Enticing health-conscious with premium products
Chocolate is just about everyone's secret sinful pleasure, but Tuas is perhaps the last place you would think of as Choc Central.
It might come as a surprise to some that American snack company Mondelez and Swiss bulk chocolate maker Barry Callebaut have factories here.Mondelez brands include Cadbury and Toblerone, while Barry Callebaut supplies manufacturers such as Unilever.
At first glance, Singapore might seem to be an unlikely site for a confectionery hub - but even so, all of these companies have been scaling up their operations here.
They cite Singapore's strict food hygiene standards that inspire customer trust, its reliable infrastructure and talent pool, and its easy access to regional markets, which are expanding fast, thanks to a rising middle class.
Aalst Chocolate, which was founded here and now has 150 employees, said it was challenging at first to convince customers that chocolate made here was as good as that from Europe.
"Chocolate has traditionally been seen as a European speciality, so selling chocolates produced in Singapore is naturally challenging from a branding perspective," says the company's chief operating officer, Ms Connie Kwan.
To overcome this, Aalst used high-quality ingredients and leveraged on Singapore's reputation for exacting hygiene standards.
"Customers unfamiliar with our brand are able to quickly trust us when they learn that our production facility is based in Singapore," Ms Kwan says.
Singapore's free trade agreements have also given the company a "price advantage", while allowing it to "quickly establish penetration in some of the biggest markets", she notes.
Aalst exports to around 40 countries and, over the past few years, it has increased production by an average of 20 per cent a year.
In 2014, it produced 11,000 tonnes of chocolate and earlier last year, it expanded its annual production capacity from 13,500 tonnes to 30,000 tonnes.
Mondelez - which came up with its eclair offering, Cadbury Choclairs, here - has a research and development (R&D) centre in Jurong that develops chocolate and gum products.
The eclairs were so successful that the company started selling them in other markets such as India, China and Mexico after 2008.
One challenge that it has to tackle is probably unique to Singapore - the country's tough laws on chewing gum "make it difficult to find taste testers and developers with personal experience".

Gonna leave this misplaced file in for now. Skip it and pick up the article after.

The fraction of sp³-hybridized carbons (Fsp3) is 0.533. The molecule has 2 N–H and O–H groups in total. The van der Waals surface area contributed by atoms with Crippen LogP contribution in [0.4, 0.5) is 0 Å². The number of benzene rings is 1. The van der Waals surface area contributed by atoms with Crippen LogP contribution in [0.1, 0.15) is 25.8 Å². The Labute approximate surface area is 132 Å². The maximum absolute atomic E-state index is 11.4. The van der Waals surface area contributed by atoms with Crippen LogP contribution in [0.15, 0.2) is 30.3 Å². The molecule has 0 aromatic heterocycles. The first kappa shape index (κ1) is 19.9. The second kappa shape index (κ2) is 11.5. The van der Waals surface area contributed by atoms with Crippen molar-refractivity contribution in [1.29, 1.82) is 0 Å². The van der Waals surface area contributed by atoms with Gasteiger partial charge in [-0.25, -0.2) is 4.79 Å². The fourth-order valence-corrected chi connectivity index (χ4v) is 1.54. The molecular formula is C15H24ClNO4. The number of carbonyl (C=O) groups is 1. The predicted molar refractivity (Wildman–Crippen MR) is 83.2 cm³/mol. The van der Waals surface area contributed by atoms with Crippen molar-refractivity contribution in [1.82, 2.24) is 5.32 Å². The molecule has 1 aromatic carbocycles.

Barry Callebaut, whose chocolate production capacity here has been raised by 50 per cent over the past five years, said Singapore's stringent hygiene standards have helped reinforce the firm's reputation for producing high-quality products.
Also, it was able to hire skilled professionals here who could "guide our factories across the region in process streamlining and workflow redesign".
The firm's factory in Senoko South Road near Woodlands has an annual production capacity of more than 28,000 tonnes - which makes it one of Barry Callebaut's biggest factories in the Asia-Pacific.
The company has around 200 employees here.
The factory produces mainly for customers in overseas markets.
Asia's growing middle class is helping to power the chocolate market, says Ms Nicola Gilchrist, director of corporate and government affairs at Mondelez Asia Pacific.
"A growing number of aspirant consumers with more money to spend are looking for premium products," she notes.
Mondelez has catered to this segment by introducing Cadbury Glow, a luxury chocolate brand that it started selling in 2014.
Aalst is looking at expanding into higher-value-added products such as chocolate confectionery.
Also, more and more consumers in Asia are weighing health and nutrition issues and changing their product choices. As a result, at Mondelez, 70 per cent of its global R&D efforts are now focused on areas such as making products healthier, Ms Gilchrist adds.
Urbanisation and longer working hours are prompting Asians to buy chocolates online as well, which has spurred Mondelez to station a new director of e-commerce here.